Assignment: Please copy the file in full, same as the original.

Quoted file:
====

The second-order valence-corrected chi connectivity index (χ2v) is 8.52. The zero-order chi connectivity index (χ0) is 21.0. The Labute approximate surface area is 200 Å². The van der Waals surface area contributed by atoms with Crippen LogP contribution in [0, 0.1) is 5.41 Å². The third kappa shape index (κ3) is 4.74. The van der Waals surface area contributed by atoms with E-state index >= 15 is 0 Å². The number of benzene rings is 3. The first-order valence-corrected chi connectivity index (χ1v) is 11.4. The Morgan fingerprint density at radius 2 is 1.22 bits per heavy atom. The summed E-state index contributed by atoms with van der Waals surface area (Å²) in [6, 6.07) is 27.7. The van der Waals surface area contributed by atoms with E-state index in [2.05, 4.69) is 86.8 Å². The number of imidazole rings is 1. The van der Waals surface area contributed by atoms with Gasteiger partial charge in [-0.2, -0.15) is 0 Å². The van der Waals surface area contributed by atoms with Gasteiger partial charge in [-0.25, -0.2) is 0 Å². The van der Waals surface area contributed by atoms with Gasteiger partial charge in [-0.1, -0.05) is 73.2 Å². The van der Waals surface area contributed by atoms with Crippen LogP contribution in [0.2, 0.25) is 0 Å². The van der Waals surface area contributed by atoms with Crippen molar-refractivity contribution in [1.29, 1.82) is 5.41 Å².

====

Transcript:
The second-order valence-corrected chi connectivity index (χ2v) is 8.52. The zero-order chi connectivity index (χ0) is 21.0. The Labute approximate surface area is 200 Å². The van der Waals surface area contributed by atoms with Crippen LogP contribution in [0, 0.1) is 5.41 Å². The third kappa shape index (κ3) is 4.74. The van der Waals surface area contributed by atoms with E-state index >= 15 is 0 Å². The number of benzene rings is 3. The first-order valence-corrected chi connectivity index (χ1v) is 11.4. The Morgan fingerprint density at radius 2 is 1.22 bits per heavy atom. The summed E-state index contributed by atoms with van der Waals surface area (Å²) in [6, 6.07) is 27.7. The van der Waals surface area contributed by atoms with E-state index in [2.05, 4.69) is 86.8 Å². The number of imidazole rings is 1. The van der Waals surface area contributed by atoms with Gasteiger partial charge in [-0.2, -0.15) is 0 Å². The van der Waals surface area contributed by atoms with Gasteiger partial charge in [-0.25, -0.2) is 0 Å². The van der Waals surface area contributed by atoms with Gasteiger partial charge in [-0.1, -0.05) is 73.2 Å². The van der Waals surface area contributed by atoms with Crippen LogP contribution in [0.2, 0.25) is 0 Å². The van der Waals surface area contributed by atoms with Crippen molar-refractivity contribution in [1.29, 1.82) is 5.41 Å².